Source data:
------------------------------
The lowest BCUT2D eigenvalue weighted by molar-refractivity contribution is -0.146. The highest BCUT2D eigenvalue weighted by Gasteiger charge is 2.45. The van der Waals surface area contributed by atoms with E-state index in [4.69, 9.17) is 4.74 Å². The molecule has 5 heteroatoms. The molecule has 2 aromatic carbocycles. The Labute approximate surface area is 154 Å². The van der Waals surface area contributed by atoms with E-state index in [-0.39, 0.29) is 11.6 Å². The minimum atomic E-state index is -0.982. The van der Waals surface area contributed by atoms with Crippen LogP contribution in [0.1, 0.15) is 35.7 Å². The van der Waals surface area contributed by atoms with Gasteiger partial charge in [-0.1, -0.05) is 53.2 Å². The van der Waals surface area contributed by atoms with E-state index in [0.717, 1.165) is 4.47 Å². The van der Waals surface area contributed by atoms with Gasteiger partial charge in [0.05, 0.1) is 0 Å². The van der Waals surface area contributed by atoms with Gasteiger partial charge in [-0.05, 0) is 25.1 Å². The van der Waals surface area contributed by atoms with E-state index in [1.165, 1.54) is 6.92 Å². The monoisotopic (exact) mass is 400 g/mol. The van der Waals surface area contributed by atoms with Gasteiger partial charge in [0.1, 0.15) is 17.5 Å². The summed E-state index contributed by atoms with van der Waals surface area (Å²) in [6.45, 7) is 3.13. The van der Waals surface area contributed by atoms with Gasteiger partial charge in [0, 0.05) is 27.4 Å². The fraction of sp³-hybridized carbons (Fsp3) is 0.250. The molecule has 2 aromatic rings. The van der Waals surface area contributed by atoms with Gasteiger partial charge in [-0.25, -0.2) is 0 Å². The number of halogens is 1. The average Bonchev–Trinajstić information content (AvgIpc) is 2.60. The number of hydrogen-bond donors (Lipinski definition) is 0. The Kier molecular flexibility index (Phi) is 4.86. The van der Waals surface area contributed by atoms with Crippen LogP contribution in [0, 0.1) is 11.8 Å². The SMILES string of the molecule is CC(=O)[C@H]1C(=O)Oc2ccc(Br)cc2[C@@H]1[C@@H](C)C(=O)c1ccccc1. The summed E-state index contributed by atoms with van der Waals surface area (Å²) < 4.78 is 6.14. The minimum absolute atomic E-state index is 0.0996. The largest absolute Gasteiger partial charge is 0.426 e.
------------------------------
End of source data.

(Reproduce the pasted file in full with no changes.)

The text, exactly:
The lowest BCUT2D eigenvalue weighted by molar-refractivity contribution is -0.146. The highest BCUT2D eigenvalue weighted by Gasteiger charge is 2.45. The van der Waals surface area contributed by atoms with E-state index in [4.69, 9.17) is 4.74 Å². The molecule has 5 heteroatoms. The molecule has 2 aromatic carbocycles. The Labute approximate surface area is 154 Å². The van der Waals surface area contributed by atoms with E-state index in [-0.39, 0.29) is 11.6 Å². The minimum atomic E-state index is -0.982. The van der Waals surface area contributed by atoms with Crippen LogP contribution in [0.1, 0.15) is 35.7 Å². The van der Waals surface area contributed by atoms with Gasteiger partial charge in [-0.1, -0.05) is 53.2 Å². The van der Waals surface area contributed by atoms with E-state index in [0.717, 1.165) is 4.47 Å². The van der Waals surface area contributed by atoms with Gasteiger partial charge in [0.05, 0.1) is 0 Å². The van der Waals surface area contributed by atoms with Gasteiger partial charge in [-0.05, 0) is 25.1 Å². The van der Waals surface area contributed by atoms with E-state index in [1.165, 1.54) is 6.92 Å². The monoisotopic (exact) mass is 400 g/mol. The van der Waals surface area contributed by atoms with Gasteiger partial charge in [0.1, 0.15) is 17.5 Å². The summed E-state index contributed by atoms with van der Waals surface area (Å²) in [6.45, 7) is 3.13. The van der Waals surface area contributed by atoms with Gasteiger partial charge in [0, 0.05) is 27.4 Å². The fraction of sp³-hybridized carbons (Fsp3) is 0.250. The molecule has 2 aromatic rings. The van der Waals surface area contributed by atoms with Gasteiger partial charge in [-0.25, -0.2) is 0 Å². The number of halogens is 1. The average Bonchev–Trinajstić information content (AvgIpc) is 2.60. The number of hydrogen-bond donors (Lipinski definition) is 0. The Kier molecular flexibility index (Phi) is 4.86. The van der Waals surface area contributed by atoms with Crippen LogP contribution in [0, 0.1) is 11.8 Å². The SMILES string of the molecule is CC(=O)[C@H]1C(=O)Oc2ccc(Br)cc2[C@@H]1[C@@H](C)C(=O)c1ccccc1. The summed E-state index contributed by atoms with van der Waals surface area (Å²) < 4.78 is 6.14. The minimum absolute atomic E-state index is 0.0996. The largest absolute Gasteiger partial charge is 0.426 e.